As the weather cools and we start to reach for our umbrellas, the focus on the local economic front is the May 9 Federal Budget.
The March quarter CPI, our main measure of inflation, rose 0.5 per cent. This took the annual rate of inflation to 2.1 per cent, the first time it’s been within the Reserve Bank’s 2-3 per cent target band in over two years, reducing the need for further rate cuts to stimulate the economy.
On the global front, the economic spotlight in April shifted to Europe, with France and the UK facing elections that will shape Europe’s economic future. In the UK, Prime Minister Theresa May called a snap general election for June 8 to win a clear mandate for the long process of leaving the European Union.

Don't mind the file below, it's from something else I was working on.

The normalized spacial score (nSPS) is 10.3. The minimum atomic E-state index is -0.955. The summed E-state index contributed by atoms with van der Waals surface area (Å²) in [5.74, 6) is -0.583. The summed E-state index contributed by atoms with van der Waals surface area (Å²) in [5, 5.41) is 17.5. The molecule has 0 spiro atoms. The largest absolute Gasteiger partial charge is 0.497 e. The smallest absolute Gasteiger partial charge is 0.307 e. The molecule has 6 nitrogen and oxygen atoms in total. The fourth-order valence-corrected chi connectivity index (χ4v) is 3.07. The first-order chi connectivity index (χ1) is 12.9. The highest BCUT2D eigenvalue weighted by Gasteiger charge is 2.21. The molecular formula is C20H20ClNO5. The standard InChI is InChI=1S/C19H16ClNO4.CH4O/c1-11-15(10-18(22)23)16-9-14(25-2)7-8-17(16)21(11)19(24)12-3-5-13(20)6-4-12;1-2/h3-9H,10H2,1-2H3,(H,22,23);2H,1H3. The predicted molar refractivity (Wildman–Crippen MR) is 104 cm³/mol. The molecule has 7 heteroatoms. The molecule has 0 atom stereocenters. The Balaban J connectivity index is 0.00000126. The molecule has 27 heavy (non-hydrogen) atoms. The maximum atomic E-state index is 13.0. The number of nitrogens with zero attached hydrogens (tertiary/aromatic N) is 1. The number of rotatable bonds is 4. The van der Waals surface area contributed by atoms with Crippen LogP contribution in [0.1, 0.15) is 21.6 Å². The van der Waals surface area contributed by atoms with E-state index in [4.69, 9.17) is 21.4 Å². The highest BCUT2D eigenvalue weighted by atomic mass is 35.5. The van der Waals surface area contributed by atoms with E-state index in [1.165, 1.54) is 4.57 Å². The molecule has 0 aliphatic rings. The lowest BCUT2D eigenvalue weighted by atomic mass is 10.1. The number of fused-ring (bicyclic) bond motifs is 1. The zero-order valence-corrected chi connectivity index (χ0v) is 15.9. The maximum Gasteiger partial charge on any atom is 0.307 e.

In France, centrist Emmanuel Macron and far right Marine Le Pen won the first round of the French Presidential elections. Macron, a former economics minister and investment banker is front runner to win the second round of voting on May 7. Investors reacted positively, with the Euro and French stocks rising as did Wall Street. Macron is a free trade supporter with a platform of cutting corporate tax and economic stimulus; Le Pen campaigned on removing France from the European Union. As France is the second biggest member of the EU after Germany, it’s exit would have greater ramifications for the European economy than Brexit, with some economists saying it could spell the end of the Eurozone and push Europe into recession.
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